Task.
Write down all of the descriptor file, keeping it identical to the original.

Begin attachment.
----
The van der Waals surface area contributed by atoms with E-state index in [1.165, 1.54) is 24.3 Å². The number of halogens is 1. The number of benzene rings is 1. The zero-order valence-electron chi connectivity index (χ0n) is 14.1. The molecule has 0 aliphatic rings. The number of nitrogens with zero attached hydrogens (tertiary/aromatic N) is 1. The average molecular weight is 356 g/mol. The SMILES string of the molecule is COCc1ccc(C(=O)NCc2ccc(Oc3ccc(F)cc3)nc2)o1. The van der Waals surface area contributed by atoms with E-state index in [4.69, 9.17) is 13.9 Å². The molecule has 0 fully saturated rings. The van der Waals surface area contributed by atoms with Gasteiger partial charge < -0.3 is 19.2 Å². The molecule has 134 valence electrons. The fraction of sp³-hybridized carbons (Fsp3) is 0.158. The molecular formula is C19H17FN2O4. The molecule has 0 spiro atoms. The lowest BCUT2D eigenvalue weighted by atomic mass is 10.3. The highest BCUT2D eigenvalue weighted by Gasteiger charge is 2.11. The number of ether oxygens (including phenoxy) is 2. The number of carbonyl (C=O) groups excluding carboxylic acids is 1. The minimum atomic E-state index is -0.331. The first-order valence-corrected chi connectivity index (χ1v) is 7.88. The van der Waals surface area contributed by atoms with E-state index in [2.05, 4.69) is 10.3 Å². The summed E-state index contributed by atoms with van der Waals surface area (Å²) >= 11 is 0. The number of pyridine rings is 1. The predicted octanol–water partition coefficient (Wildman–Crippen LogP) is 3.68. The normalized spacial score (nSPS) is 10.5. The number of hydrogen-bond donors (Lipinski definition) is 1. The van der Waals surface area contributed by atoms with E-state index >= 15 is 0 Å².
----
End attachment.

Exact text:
The van der Waals surface area contributed by atoms with E-state index in [1.165, 1.54) is 24.3 Å². The number of halogens is 1. The number of benzene rings is 1. The zero-order valence-electron chi connectivity index (χ0n) is 14.1. The molecule has 0 aliphatic rings. The number of nitrogens with zero attached hydrogens (tertiary/aromatic N) is 1. The average molecular weight is 356 g/mol. The SMILES string of the molecule is COCc1ccc(C(=O)NCc2ccc(Oc3ccc(F)cc3)nc2)o1. The van der Waals surface area contributed by atoms with E-state index in [4.69, 9.17) is 13.9 Å². The molecule has 0 fully saturated rings. The van der Waals surface area contributed by atoms with Gasteiger partial charge < -0.3 is 19.2 Å². The molecule has 134 valence electrons. The fraction of sp³-hybridized carbons (Fsp3) is 0.158. The molecular formula is C19H17FN2O4. The molecule has 0 spiro atoms. The lowest BCUT2D eigenvalue weighted by atomic mass is 10.3. The highest BCUT2D eigenvalue weighted by Gasteiger charge is 2.11. The number of ether oxygens (including phenoxy) is 2. The number of carbonyl (C=O) groups excluding carboxylic acids is 1. The minimum atomic E-state index is -0.331. The first-order valence-corrected chi connectivity index (χ1v) is 7.88. The van der Waals surface area contributed by atoms with E-state index in [2.05, 4.69) is 10.3 Å². The summed E-state index contributed by atoms with van der Waals surface area (Å²) >= 11 is 0. The number of pyridine rings is 1. The predicted octanol–water partition coefficient (Wildman–Crippen LogP) is 3.68. The normalized spacial score (nSPS) is 10.5. The number of hydrogen-bond donors (Lipinski definition) is 1. The van der Waals surface area contributed by atoms with E-state index >= 15 is 0 Å².